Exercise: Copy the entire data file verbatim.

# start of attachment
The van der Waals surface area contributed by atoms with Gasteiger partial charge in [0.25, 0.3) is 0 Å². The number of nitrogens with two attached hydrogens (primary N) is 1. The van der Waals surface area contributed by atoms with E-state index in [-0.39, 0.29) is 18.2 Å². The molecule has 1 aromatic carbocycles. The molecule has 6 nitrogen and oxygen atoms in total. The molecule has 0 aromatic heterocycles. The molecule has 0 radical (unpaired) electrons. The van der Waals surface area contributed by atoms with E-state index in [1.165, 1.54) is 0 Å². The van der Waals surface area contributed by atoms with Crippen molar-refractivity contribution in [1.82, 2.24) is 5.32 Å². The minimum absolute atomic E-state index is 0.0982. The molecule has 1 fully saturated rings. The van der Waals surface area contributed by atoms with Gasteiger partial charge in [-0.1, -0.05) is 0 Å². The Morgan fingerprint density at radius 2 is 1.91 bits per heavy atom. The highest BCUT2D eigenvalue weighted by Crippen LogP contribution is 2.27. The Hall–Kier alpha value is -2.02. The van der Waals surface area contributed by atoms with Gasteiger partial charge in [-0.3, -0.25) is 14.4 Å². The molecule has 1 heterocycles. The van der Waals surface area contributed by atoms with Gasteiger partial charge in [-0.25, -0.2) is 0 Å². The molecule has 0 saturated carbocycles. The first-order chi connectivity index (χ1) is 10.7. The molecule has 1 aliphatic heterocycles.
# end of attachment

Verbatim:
The van der Waals surface area contributed by atoms with Gasteiger partial charge in [0.25, 0.3) is 0 Å². The number of nitrogens with two attached hydrogens (primary N) is 1. The van der Waals surface area contributed by atoms with E-state index in [-0.39, 0.29) is 18.2 Å². The molecule has 1 aromatic carbocycles. The molecule has 6 nitrogen and oxygen atoms in total. The molecule has 0 aromatic heterocycles. The molecule has 0 radical (unpaired) electrons. The van der Waals surface area contributed by atoms with E-state index in [1.165, 1.54) is 0 Å². The van der Waals surface area contributed by atoms with Crippen molar-refractivity contribution in [1.82, 2.24) is 5.32 Å². The minimum absolute atomic E-state index is 0.0982. The molecule has 1 fully saturated rings. The van der Waals surface area contributed by atoms with Gasteiger partial charge in [-0.1, -0.05) is 0 Å². The Morgan fingerprint density at radius 2 is 1.91 bits per heavy atom. The highest BCUT2D eigenvalue weighted by Crippen LogP contribution is 2.27. The Hall–Kier alpha value is -2.02. The van der Waals surface area contributed by atoms with Gasteiger partial charge in [-0.3, -0.25) is 14.4 Å². The molecule has 1 heterocycles. The van der Waals surface area contributed by atoms with Gasteiger partial charge in [-0.25, -0.2) is 0 Å². The molecule has 0 saturated carbocycles. The first-order chi connectivity index (χ1) is 10.7. The molecule has 1 aliphatic heterocycles.